ALL CHARGED UP: Winning team Double Charge celebrates with its super-sized check at Tuesday night’s BUILDFest.
By JARIANA OLUKOGA
BOSTON—Student entrepreneurs and their benefactors got a double charge of innovation at Tuesday night’s BUILDFest.
BUILD, a nonprofit that teaches entrepreneurship skills to students in under-resourced communities, spent the evening at the Renaissance Boston Waterfront Hotel celebrating the accomplishments of this year’s young founders.
The top four teams pitched a VIP panel that included former Gov. Deval Patrick, Jerod Mayo, former New England Patriot and now VP of health tech firm Optum, Ernst & Young Managing Principal Jane Steinmetz and LogMeIn CEO William Wagner. Members of the entrepreneurship community gathered to sponsor and support the student-run businesses. Steve DiFillippo, chef and CEO of Davio’s Northern Italian Steakhouse, emceed the event.
The team from Double Charge walked away with $2,000 in prize money for their water bottle that also charges a smartphone, besting competitors Razzle Dazzle, Roll n’ Go and Orphan Socks. The winning founders, CEO Elvis Rodriguez and CMO D’Ahmen Holloman are ninth-graders at Madison Park Technical Vocational High School in Roxbury.
“The night was inspiring,” said Patrick, now managing director of Bain Capital’s Double Impact program. Looking back on his own childhood, Patrick said he did not possess the entrepreneurial skills of the BUILD students at their age—he had the interest but not the mentorship or encouragement, which makes a huge difference.
“It was wonderful to see young people doing positive and constructive, real-life things. And above all, being shown by so many positive adults how to look up rather than down,” he said.
The evening, according to BUILD Boston Manager Will Leitch, was a transition from the usual annual gala, switching the focus from swanky party to pitch competition, allowing students to stand in the spotlight for their hard work. It raised more than $70,000 in the process.
A standout for the night was Amy Choi, director at Silicon Valley Bank in Boston. She accepted the award for Mentor of the Year.
“It was an incredible evening and I could not be more proud of the students’ accomplishments,” Choi said. “It has been a life-changing experience to be a part of the BUILD community for the past two years, and I feel blessed to work at a company that so strongly supports BUILD.”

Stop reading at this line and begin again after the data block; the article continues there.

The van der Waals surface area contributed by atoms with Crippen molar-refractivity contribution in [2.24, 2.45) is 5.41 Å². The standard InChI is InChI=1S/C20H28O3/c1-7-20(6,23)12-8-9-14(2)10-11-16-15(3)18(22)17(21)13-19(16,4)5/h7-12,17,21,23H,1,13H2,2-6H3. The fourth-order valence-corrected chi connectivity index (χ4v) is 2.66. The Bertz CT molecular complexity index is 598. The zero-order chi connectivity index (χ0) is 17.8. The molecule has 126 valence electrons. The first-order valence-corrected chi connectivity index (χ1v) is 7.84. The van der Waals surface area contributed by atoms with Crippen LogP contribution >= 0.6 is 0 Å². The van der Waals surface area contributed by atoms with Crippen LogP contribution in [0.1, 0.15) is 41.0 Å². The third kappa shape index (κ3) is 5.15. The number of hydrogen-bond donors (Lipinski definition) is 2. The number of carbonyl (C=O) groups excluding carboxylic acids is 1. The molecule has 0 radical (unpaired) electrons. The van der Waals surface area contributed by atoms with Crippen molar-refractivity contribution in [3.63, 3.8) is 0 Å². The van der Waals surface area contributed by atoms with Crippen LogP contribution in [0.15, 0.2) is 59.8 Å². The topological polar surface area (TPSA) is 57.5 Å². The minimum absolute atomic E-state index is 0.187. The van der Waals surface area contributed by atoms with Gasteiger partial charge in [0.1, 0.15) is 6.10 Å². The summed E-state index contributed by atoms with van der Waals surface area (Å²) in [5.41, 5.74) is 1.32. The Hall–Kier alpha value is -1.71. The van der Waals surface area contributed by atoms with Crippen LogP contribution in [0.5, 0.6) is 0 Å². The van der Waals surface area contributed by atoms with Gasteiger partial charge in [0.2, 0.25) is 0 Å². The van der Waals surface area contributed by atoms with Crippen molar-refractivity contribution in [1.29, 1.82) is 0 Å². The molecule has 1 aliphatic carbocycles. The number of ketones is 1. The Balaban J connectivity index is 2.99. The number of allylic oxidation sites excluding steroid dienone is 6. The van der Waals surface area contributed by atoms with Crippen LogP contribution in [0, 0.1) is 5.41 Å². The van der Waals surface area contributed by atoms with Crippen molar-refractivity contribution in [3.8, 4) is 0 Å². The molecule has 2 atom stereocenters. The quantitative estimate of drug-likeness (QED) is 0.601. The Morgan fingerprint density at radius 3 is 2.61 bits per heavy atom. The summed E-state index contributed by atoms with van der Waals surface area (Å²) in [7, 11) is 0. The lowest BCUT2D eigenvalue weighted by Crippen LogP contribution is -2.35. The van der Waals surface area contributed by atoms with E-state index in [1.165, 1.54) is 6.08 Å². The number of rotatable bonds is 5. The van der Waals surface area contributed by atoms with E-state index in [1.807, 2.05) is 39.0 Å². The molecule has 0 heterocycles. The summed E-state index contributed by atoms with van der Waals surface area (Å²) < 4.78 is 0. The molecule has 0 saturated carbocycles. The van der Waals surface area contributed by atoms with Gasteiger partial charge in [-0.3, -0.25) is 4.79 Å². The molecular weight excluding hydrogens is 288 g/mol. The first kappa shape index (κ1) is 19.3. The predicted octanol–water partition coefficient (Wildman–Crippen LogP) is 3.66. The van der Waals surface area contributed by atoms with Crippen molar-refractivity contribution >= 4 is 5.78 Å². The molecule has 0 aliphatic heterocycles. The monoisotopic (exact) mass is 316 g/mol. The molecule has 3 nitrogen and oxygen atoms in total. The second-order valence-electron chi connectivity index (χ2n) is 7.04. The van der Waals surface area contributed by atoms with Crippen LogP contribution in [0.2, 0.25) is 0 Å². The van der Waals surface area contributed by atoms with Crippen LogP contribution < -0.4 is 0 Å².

Boston’s BUILD program launched in 2011 and has incubated more than 300 young entrepreneurs. The nonprofit’s goal is to enhance entrepreneurship education as a way to decrease dropout rates and prepare the next generation for financial and professional success.
In the lead-up to the Pitch Challenge, BUILD students in ninth to 11th grade showcased their innovations for the crowd. Products included handmade clothes for dolls, soaps, lip balm, sunglasses, candles and more. Some entrepreneurs were as young as 14 years old, and already displaying the entrepreneurship skills learned through the BUILD program.
Nyah Jacobs, a ninth-grader at Another Course to College (ACC), showed off her team’s creation, My Doll. “The dolls are multicultural, representing every kid around the country to prove that there’s more than just a Barbie doll on the shelf,” she said. Jacobs, along with her team members, decided to create dolls that reflected their own cultures.
Malik Albert, a ninth-grader at Community Academy of Science and Health (CASH), is one of the creators of Chappies lip balm. “They’re organic, they make your lips softer, it’s cheaper and most importantly it gives you less cracks when it’s cold outside,” Albert said of his product.
Before the winning team was announced, Rebecca Fracassa, director of community investment for Comcast stepped up with a surprise: Each student in the final four teams was awarded a free laptop plus a free year of internet service.
Mayo, the linebacker turned tech exec-in-residence for Optum, a division of UnitedHealth, said he found the evening filled with innovative ideas. “These kids are far beyond where I was at when I was 14 and 15 years old,” he said. “They have a head start in life, so stay out front and keep doing the right thing.”
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